One thing I've never been able to get right in my eyes is a leather look. The colour or the texture or the sheen is never right. I did some Googling and had a look around at my LHS at some paint brands that I had never tried before to see if I could come up with something that I am happy with.

Some experimenting tonight on the front seat of the stock '36 has given me hope!




My formula was 50/50 paint and thinner, about 6 drops of each, mixed in the airbrush cup, then a couple of drops of flow improver (which seems to be some kind of retarder). The seat was already primed with Mr Surfacer Black, so I laid down a coat of the Red Leather. I gave that about 5 minutes to cure, and while it was curing I added a few drops of the Saddle Brown to the cup and mixed it in with the Red Leather, then applied the new darker colour around the edges and on the panel highlights and the recess between the seat and seat back. The effect is subtle but definitely noticeable, and I really like the colours and sheen level. I will tweak it a bit more with some cloth polishing and oil pin-wash.

Cheers, D
ChurchSTSV
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Posted: Thursday, June 27, 2019 - 02:58 AM UTC
Ya know that feeling you get when you accidently scratch rusted metal and it makes the hair on the bag of your neck stand up?

I get that looking at these pictures.
Joel_W
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Posted: Thursday, June 27, 2019 - 03:53 AM UTC
D,
The Gloss Black paint really looks good at this stage. What grades of sandpaper do you use to rub it out?

As for the look of leather, I've never found anything I was really happy with. No matter what I used it looked more like semi Gloss paint as the shine was just not right. Then I accidently found out that skin oil from your forehead lightly rubbed into the paint produces a leather look, or at least closer then I've ever gotten before.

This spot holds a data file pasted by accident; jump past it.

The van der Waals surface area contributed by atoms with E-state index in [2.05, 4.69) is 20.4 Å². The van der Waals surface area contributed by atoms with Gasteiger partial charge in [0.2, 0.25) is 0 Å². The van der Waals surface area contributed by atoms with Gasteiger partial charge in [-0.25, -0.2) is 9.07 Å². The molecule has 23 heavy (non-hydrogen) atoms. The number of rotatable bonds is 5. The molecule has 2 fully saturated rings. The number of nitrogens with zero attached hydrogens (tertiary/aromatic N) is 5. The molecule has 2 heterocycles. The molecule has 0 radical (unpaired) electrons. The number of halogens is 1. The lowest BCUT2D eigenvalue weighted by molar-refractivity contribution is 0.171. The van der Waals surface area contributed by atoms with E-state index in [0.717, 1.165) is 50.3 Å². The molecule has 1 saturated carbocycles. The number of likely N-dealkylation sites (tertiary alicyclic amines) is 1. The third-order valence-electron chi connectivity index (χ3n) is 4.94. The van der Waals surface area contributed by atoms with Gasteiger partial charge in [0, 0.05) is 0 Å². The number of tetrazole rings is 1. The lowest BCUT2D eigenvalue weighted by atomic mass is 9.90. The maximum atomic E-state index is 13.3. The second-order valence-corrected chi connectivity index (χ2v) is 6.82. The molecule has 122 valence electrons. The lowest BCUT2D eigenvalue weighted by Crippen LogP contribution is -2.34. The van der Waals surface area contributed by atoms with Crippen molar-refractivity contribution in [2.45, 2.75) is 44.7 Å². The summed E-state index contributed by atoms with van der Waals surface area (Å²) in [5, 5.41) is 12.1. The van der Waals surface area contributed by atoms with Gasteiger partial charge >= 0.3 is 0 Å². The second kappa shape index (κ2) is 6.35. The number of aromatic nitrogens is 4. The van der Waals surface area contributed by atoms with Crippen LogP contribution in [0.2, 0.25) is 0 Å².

Joel
RussellE
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Posted: Thursday, June 27, 2019 - 09:43 AM UTC
Wow! This is just great work D!

The leather looks great as does the rusted out hulk.

The stock cruiser is coming along nicely
Hwa-Rang
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Posted: Sunday, June 30, 2019 - 11:53 PM UTC

Quoted Text

As for the look of leather, I've never found anything I was really happy with



I prefer oil's, when painting leather.
AussieReg
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Posted: Tuesday, July 02, 2019 - 01:31 AM UTC

Quoted Text

I prefer oil's, when painting leather.



I've seen some great results with oils, but I need a lot of practice as I have only ever used oils for pinwashes and weathering highlights, not solid colour work.

I took a couple of steps backwards on the rusted shell, after being lazy and trying to shortcut the details at the start.